I used to find the BBC (RP) accent annoying, the clipped consonants, the carefully rounded vowels, it felt like a lecture – this is the only correct way to speak English.
It came across as a mark of superiority, looking down on anyone who didn’t speak perfect BBC English.
Well it turns out I was wrong, the original intention was exactly the opposite.
The BBC didn’t exist until 1922, before then it was just a loose collection of people transmitting over the wireless.
The government thought these should all be unified and taken into public ownership.
John Reith (later Lord Reith) was given overall control of this new medium.
As it was the voice of the nation, Reith thought it should steer clear of regional accents that might be difficult for people from different regions to understand.
For instance, Reith himself was from Glasgow and he said the word ‘soot’ would sound like ‘suit’ in his natural accent.
In London, the word ‘bus’ sounded like ‘bahs’ but in Manchester like ‘booz’.
In London, the word ‘bath’ sounded like ‘barf’ but in Yorkshire like ‘buth’.
And the posh accent was even worse, ‘tower’ and ‘tyre’ would both sound like ‘tar’.
‘Hello’ would sound like ‘hair-lair’ and ‘spending thousands of pounds around town’ would sound like ‘spending thysands of pynds arynd tyn’.
The biggest problem was the differing vowel sounds but some accents, particularly London, also dropped or changed consonants, so ‘wheel’ would sound like ‘weyuw’, ‘three’ would sound like ‘free’, and ‘nothing’ like ‘nuffink’.
All-in-all what was needed was a non-regional accent that everyone could understand.
And so for the first time BBC English was launched, English pronounced without any accent.
The intention being to have English spoken the way it was written, you can’t hear an accent when you read the printed word, Reith wanted BBC English to sound like that.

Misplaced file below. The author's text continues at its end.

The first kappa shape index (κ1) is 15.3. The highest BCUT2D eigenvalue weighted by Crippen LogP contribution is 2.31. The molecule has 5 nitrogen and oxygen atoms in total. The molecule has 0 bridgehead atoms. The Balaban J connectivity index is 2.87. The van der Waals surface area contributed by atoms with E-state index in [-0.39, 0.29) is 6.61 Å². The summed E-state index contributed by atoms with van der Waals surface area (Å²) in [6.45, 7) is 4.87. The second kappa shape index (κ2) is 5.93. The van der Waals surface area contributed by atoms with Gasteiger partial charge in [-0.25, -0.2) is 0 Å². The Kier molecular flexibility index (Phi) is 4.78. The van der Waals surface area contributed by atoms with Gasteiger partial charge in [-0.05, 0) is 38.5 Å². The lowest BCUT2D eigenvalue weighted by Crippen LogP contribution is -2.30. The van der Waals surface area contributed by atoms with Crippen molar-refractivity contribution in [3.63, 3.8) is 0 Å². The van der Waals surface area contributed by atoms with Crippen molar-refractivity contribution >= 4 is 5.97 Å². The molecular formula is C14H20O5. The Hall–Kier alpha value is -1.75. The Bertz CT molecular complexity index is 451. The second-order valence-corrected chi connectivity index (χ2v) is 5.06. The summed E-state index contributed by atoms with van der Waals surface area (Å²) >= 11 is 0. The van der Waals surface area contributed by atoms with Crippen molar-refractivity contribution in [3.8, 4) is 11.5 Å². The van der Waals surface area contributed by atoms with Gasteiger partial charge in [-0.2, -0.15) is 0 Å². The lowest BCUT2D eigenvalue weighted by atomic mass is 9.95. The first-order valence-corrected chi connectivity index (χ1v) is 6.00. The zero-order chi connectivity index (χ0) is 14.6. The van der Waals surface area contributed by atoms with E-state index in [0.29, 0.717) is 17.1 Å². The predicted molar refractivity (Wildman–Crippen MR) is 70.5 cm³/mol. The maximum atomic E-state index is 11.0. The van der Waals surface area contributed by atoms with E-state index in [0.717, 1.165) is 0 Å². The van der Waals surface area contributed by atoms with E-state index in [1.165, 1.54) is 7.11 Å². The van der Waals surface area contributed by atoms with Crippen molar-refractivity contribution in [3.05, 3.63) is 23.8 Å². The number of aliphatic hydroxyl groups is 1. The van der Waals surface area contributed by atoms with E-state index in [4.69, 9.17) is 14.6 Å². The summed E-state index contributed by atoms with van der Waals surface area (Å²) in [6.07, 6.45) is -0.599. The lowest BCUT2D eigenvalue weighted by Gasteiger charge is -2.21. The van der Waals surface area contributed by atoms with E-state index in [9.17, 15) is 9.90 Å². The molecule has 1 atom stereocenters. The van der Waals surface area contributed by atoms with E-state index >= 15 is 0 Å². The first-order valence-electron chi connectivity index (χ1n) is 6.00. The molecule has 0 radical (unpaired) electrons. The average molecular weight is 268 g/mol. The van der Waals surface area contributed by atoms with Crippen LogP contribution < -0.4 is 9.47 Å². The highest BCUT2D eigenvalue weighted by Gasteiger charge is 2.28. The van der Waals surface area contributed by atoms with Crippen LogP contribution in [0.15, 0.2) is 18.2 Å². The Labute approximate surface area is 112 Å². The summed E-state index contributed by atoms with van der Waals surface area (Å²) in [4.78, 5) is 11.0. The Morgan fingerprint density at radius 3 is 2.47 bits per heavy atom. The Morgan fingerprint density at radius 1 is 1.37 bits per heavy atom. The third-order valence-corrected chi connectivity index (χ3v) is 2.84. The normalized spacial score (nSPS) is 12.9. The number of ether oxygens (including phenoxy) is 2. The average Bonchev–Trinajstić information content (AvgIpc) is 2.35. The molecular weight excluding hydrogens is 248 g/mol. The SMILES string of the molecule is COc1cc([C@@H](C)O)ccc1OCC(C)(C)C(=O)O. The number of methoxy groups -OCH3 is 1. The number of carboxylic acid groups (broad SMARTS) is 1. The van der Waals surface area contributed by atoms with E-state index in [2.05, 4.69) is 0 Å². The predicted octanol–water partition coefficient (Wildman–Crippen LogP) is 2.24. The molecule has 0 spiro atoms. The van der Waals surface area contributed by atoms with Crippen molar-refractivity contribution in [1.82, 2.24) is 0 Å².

This was especially important for overseas broadcasts, where people had learned English without regional accents, they had learned the words as written.
But of course, because the BBC was the voice of the nation, BBC English was heard as the CORRECT way to speak.
Consequently, ‘no-accent’ became an accent itself and it became a mark of prestige to speak with the BBC accent.
That’s often what happens, our best intentions become twisted over time.
BBC English was a very good idea because, like all good ideas it was simple and impactful.
Simply in order to get into people’s minds an idea must have impact.
And to have impact it must be powerful, in which case it won’t remain neutral.
Something that forces its way into the public’s attention will create differences of opinion.
So that’s something to consider before we spend money advertising, do we want to be controversial?
Because we can’t stand out unless we’re willing to be powerful and distinctive, and that means our idea will be controversial.
The dictionary defines controversy as: “a discussion marked by the expression of opposing views”.
But that isn’t what a lot of clients want, they want an idea that absolutely everyone loves.
The bad news is that isn’t possible, the best way to do that is not to advertise at all, not to waste the money.
As Bill Berbach said: “If you stand for something you will find some people for you and some people against you.
If you stand for nothing you will find nobody for you and nobody against you.”